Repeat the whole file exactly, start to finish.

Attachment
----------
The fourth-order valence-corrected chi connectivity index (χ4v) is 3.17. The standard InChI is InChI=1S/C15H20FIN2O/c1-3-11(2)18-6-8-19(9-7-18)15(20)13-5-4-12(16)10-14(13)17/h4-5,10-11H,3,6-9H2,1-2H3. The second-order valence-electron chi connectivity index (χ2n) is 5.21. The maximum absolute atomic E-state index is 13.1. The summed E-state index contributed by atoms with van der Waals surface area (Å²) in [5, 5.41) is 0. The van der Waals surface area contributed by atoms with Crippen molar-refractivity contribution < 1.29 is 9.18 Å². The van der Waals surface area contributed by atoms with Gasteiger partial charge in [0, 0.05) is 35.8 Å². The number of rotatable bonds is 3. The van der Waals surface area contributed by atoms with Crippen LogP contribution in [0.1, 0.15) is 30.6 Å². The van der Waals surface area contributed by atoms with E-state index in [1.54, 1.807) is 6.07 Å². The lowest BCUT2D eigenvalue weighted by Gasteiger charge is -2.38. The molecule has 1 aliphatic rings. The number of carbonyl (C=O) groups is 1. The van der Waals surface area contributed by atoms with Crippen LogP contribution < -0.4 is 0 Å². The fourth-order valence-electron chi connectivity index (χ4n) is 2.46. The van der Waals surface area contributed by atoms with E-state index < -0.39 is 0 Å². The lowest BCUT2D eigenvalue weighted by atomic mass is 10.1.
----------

The fourth-order valence-corrected chi connectivity index (χ4v) is 3.17. The standard InChI is InChI=1S/C15H20FIN2O/c1-3-11(2)18-6-8-19(9-7-18)15(20)13-5-4-12(16)10-14(13)17/h4-5,10-11H,3,6-9H2,1-2H3. The second-order valence-electron chi connectivity index (χ2n) is 5.21. The maximum absolute atomic E-state index is 13.1. The summed E-state index contributed by atoms with van der Waals surface area (Å²) in [5, 5.41) is 0. The van der Waals surface area contributed by atoms with Crippen molar-refractivity contribution < 1.29 is 9.18 Å². The van der Waals surface area contributed by atoms with Gasteiger partial charge in [0, 0.05) is 35.8 Å². The number of rotatable bonds is 3. The van der Waals surface area contributed by atoms with Crippen LogP contribution in [0.1, 0.15) is 30.6 Å². The van der Waals surface area contributed by atoms with E-state index in [1.54, 1.807) is 6.07 Å². The lowest BCUT2D eigenvalue weighted by Gasteiger charge is -2.38. The molecule has 1 aliphatic rings. The number of carbonyl (C=O) groups is 1. The van der Waals surface area contributed by atoms with Crippen LogP contribution < -0.4 is 0 Å². The fourth-order valence-electron chi connectivity index (χ4n) is 2.46. The van der Waals surface area contributed by atoms with E-state index < -0.39 is 0 Å². The lowest BCUT2D eigenvalue weighted by atomic mass is 10.1.